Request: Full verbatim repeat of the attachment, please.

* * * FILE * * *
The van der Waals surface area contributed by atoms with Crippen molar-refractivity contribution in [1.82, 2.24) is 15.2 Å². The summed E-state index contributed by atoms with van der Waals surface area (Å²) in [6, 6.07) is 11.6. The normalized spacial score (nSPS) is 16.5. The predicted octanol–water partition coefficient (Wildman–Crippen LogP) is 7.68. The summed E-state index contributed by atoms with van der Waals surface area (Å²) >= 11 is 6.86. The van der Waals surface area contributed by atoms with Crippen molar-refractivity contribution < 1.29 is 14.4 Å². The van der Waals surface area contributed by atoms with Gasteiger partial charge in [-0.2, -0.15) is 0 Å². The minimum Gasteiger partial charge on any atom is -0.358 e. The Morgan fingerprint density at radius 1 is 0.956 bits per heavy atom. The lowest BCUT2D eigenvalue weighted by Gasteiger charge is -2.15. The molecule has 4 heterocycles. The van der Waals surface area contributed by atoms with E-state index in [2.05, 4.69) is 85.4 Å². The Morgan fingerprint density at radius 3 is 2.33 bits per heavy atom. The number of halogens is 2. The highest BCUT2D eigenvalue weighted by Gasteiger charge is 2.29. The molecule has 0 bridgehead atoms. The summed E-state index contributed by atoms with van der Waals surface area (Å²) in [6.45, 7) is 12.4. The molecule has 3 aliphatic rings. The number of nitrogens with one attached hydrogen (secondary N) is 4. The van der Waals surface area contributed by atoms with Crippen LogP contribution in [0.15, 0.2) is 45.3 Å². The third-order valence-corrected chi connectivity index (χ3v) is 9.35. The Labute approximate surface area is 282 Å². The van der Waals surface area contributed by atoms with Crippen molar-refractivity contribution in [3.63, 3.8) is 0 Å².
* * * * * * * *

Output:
The van der Waals surface area contributed by atoms with Crippen molar-refractivity contribution in [1.82, 2.24) is 15.2 Å². The summed E-state index contributed by atoms with van der Waals surface area (Å²) in [6, 6.07) is 11.6. The normalized spacial score (nSPS) is 16.5. The predicted octanol–water partition coefficient (Wildman–Crippen LogP) is 7.68. The summed E-state index contributed by atoms with van der Waals surface area (Å²) >= 11 is 6.86. The van der Waals surface area contributed by atoms with Crippen molar-refractivity contribution < 1.29 is 14.4 Å². The van der Waals surface area contributed by atoms with Gasteiger partial charge in [-0.2, -0.15) is 0 Å². The minimum Gasteiger partial charge on any atom is -0.358 e. The Morgan fingerprint density at radius 1 is 0.956 bits per heavy atom. The lowest BCUT2D eigenvalue weighted by Gasteiger charge is -2.15. The molecule has 4 heterocycles. The van der Waals surface area contributed by atoms with E-state index in [2.05, 4.69) is 85.4 Å². The Morgan fingerprint density at radius 3 is 2.33 bits per heavy atom. The number of halogens is 2. The highest BCUT2D eigenvalue weighted by Gasteiger charge is 2.29. The molecule has 0 bridgehead atoms. The summed E-state index contributed by atoms with van der Waals surface area (Å²) in [6.45, 7) is 12.4. The molecule has 3 aliphatic rings. The number of nitrogens with one attached hydrogen (secondary N) is 4. The van der Waals surface area contributed by atoms with Crippen LogP contribution in [0.15, 0.2) is 45.3 Å². The third-order valence-corrected chi connectivity index (χ3v) is 9.35. The Labute approximate surface area is 282 Å². The van der Waals surface area contributed by atoms with Crippen molar-refractivity contribution in [3.63, 3.8) is 0 Å².